Objective: The purpose of this qualitative study was to elicit patients' perceptions of why, how, and by whom their dialysis treatment modality--hemodialysis or continuous ambulatory peritoneal dialysis (CAPD)--was chosen.
Design: The study design utilized a naturalistic method of inquiry employing a qualitative approach. The research was guided by the life-death decisions in health care framework developed by Degner and Beaton and the Neuman Systems Model.
Sample/setting: Twenty-two informants were recruited from inpatient and outpatient renal dialysis units at a large urban tertiary care center on the east coast of the United States.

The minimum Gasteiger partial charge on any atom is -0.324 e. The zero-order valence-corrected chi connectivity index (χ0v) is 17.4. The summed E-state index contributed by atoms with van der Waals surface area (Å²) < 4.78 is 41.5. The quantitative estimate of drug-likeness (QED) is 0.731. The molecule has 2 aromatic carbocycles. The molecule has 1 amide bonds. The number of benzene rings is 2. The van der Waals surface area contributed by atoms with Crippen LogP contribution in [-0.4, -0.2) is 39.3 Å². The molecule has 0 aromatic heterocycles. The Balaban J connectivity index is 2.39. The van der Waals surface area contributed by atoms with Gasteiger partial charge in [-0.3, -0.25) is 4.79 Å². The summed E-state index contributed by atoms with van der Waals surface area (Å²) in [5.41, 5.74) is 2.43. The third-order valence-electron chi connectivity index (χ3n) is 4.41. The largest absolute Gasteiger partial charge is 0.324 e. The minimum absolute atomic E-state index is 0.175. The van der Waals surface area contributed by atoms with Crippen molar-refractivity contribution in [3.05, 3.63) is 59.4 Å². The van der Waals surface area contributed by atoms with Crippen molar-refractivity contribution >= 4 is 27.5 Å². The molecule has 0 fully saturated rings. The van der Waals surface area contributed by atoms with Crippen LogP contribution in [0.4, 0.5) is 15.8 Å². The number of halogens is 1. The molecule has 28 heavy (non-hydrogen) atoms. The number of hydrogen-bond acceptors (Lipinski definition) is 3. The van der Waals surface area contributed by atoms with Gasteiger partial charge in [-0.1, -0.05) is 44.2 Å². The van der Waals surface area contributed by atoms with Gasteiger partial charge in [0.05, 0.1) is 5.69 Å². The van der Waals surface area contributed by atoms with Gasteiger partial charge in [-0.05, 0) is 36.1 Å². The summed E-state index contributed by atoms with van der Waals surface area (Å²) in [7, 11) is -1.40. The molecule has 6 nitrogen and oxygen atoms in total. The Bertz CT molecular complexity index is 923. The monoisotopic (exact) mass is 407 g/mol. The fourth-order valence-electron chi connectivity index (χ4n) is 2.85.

Methods: Data were collected by individual, focused, semi-structured in-depth interviews.
Results: A grounded theory, "Patient's Choice of a Treatment Modality versus Selection of Patient's Treatment Modality" emerged from the data provided by the informants. The theory consisted of 11 themes that addressed the why, how, and by whom of decision-making: self decision; access-rationing decision; significant other decision; to live decision; physiologically dictated decision; expert decision; to-be-cared-for decision; independence verses dependence decision; no patient choice in making decision; patient preference/choice; and switching modalities due to patient preference/choice.
Conclusion: The themes reflected two patterns of decision-making: the patient and/or significant other chose the treatment modality, and the treatment modality was selected because of clinical or practical circumstances.